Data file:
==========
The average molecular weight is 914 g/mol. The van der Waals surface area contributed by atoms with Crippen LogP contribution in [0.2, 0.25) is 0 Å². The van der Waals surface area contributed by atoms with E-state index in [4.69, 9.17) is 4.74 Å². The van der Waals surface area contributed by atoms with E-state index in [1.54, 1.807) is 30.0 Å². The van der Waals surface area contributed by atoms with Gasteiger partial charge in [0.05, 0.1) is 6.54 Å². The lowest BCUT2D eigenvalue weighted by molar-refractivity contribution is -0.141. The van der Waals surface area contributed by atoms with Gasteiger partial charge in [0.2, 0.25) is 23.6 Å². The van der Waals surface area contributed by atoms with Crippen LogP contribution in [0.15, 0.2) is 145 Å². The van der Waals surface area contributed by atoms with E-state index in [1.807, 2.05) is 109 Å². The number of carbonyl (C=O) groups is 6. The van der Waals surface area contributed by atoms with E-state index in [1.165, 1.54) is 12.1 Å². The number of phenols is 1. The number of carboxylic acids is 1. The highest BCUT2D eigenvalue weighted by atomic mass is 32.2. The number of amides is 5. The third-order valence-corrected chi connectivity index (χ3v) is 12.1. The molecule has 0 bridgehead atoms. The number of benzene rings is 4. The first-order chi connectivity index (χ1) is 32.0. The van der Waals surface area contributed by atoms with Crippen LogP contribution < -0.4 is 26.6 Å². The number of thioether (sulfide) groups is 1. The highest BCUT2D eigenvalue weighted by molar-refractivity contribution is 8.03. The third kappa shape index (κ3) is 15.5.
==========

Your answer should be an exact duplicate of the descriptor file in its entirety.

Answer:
The average molecular weight is 914 g/mol. The van der Waals surface area contributed by atoms with Crippen LogP contribution in [0.2, 0.25) is 0 Å². The van der Waals surface area contributed by atoms with E-state index in [4.69, 9.17) is 4.74 Å². The van der Waals surface area contributed by atoms with E-state index in [1.54, 1.807) is 30.0 Å². The van der Waals surface area contributed by atoms with Gasteiger partial charge in [0.05, 0.1) is 6.54 Å². The lowest BCUT2D eigenvalue weighted by molar-refractivity contribution is -0.141. The van der Waals surface area contributed by atoms with Gasteiger partial charge in [0.2, 0.25) is 23.6 Å². The van der Waals surface area contributed by atoms with Crippen LogP contribution in [0.15, 0.2) is 145 Å². The van der Waals surface area contributed by atoms with E-state index in [1.807, 2.05) is 109 Å². The number of carbonyl (C=O) groups is 6. The van der Waals surface area contributed by atoms with E-state index in [1.165, 1.54) is 12.1 Å². The number of phenols is 1. The number of carboxylic acids is 1. The highest BCUT2D eigenvalue weighted by atomic mass is 32.2. The number of amides is 5. The third-order valence-corrected chi connectivity index (χ3v) is 12.1. The molecule has 0 bridgehead atoms. The number of benzene rings is 4. The first-order chi connectivity index (χ1) is 32.0. The van der Waals surface area contributed by atoms with Crippen LogP contribution < -0.4 is 26.6 Å². The number of thioether (sulfide) groups is 1. The highest BCUT2D eigenvalue weighted by molar-refractivity contribution is 8.03. The third kappa shape index (κ3) is 15.5.